Assisted Living Facilities: Preparing for Inspections

Assisted Living Facilities: Preparing for Inspections

It is absolutely imperative that nursing homes, assisted living facilities, and all other healthcare facilities be run up to a certain standard, both for resident health and safety and worker safety. Because of this, these facilities are subject to regular inspections in order to ensure that they are in compliance with state and federal regulations. If facilities are not properly prepared for these inspections, not only will they be subject to penalties from their respective governing agencies, but it is a clear sign that they are not operating up to standard.

Inspection Contents

Nursing homes and assisted living facilities are overseen by their state governments for licensing purposes, and facilities with Medicare and Medicaid programs are required by federal law to submit to annual inspections and certifications, referred to as “state survey”. This survey assesses whether the facility is providing the level of care mandated by the law and residents’ needs, and facilities found in violation can be subject to penalties such as fines, resident transfers, new temporary management, and certification revocation.

The survey looks at multiple areas in the facility to assess the quality of care, and the inspection is performed by a team of trained inspectors including at least one registered nurse. The team inspects areas that include the following:

  • Resident care processes
  • Staff and resident interactions
  • The care environment
  • Food safety (storage and preparation)
  • Whether the home meets fire codes for safe construction

In addition to state surveys, it is also imperative that facilities be in compliance with OSHA regulations and be prepared for inspections in that area, as nurses and nursing assistants are professionals that report some of the highest rates of on-the-job illness. In 2015, OSHA released a memorandum that established a more stringent set of requirements relating to key hazards for musculoskeletal disorders, resident handling, workplace violence, bloodborne pathogens, tuberculosis, and slips, trips and falls.

According to OSHA data from 80,000 healthcare facilities, it is estimated that half of all injuries to nursing home employees involve musculoskeletal disorders. The memorandum requires that nursing homes and assisted living facilities have a proper number of lifts, assistive devices and accessories for residents requiring lifts, and enough charged batteries to power said assistive devices in order to prevent manual handling.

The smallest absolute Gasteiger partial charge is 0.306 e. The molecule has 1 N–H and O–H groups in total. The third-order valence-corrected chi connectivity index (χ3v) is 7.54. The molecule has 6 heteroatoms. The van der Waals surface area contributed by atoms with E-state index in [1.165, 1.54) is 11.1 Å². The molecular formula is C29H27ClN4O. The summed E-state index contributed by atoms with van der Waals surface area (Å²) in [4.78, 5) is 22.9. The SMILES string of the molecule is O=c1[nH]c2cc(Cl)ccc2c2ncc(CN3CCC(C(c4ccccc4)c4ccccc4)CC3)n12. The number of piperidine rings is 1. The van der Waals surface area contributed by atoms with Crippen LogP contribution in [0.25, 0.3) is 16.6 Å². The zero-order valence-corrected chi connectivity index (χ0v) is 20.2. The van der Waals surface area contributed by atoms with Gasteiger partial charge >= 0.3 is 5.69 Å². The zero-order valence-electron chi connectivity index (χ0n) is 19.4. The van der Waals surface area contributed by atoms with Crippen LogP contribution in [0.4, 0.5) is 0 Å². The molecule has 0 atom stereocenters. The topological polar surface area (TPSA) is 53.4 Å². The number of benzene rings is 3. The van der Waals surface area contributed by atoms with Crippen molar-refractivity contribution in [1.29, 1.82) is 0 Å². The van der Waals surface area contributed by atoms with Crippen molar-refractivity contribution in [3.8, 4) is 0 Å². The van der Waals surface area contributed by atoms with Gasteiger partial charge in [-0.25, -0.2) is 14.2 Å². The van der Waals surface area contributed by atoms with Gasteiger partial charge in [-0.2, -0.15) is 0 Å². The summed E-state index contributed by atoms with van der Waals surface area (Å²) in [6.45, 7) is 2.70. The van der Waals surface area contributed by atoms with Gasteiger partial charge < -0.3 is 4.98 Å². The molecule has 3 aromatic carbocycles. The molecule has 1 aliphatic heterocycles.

Tips for Success

In addition to implementing safe practices throughout the home, assisted living facilities should take action to prepare their staff and residents for an inspection. Every facility should create a checklist of the following information, which can relieve their stress and ensure that they will be prepared for their inspection:

  • Update all safety features. From a purely objective standpoint, there are certain features that every facility must have in order to be safe and comfortable for their residents. One key element is handrails, which are required to be firmly secured and outfitted on the sides of hallways and corridors, as well as safe to hold on to (no splinters, sharp edges, rust, or loose rails). Privacy curtains are also required in multiple-occupancy rooms and are subject to regulations about length and cleanliness. Doors also must be in line with requirements for thickness, material, and fire rating. Knowing which features are a priority for inspections will help a facility to keep their residents safe and take care of some measures before the inspection even occurs.
  • Have everything written and organized for the surveyors. Having everything written and documented will help the facility’s staff members to feel more organized leading up to the survey, and when the inspection occurs, the surveyors are likely to ask for a great deal of specific information. Having it organized, consolidated, and easily accessible will take a significant amount of stress away.
  • Ensure everyone is prepared. Surveys are not just limited to staff members: surveyors can talk to anyone in the facility, including residents and their visitors. For this reason, facilities should make sure that they are properly communicating to staff members of all departments as well as their residents and their family members what the survey process will be like. It is recommended that facilities regularly run mock inspections in order to prepare everyone and to see where their strengths and weaknesses lie.
  • Regularly update staff members on training. One of the benefits of mock surveys is that weak spots will be obvious. Facilities should take their survey results and adjust their training in order to help their staff members with procedures that they may not be completely perfect with. Even if there is not an upcoming inspection, regular training will keep facility staff in-the-know when it comes to their responsibilities.

About Caitlin Morgan

Caitlin Morgan specializes in insuring assisted living facilities and nursing homes and can assist you in providing insurance and risk management services for this niche market. Give us a call to learn more about our programs at 317.575.4440.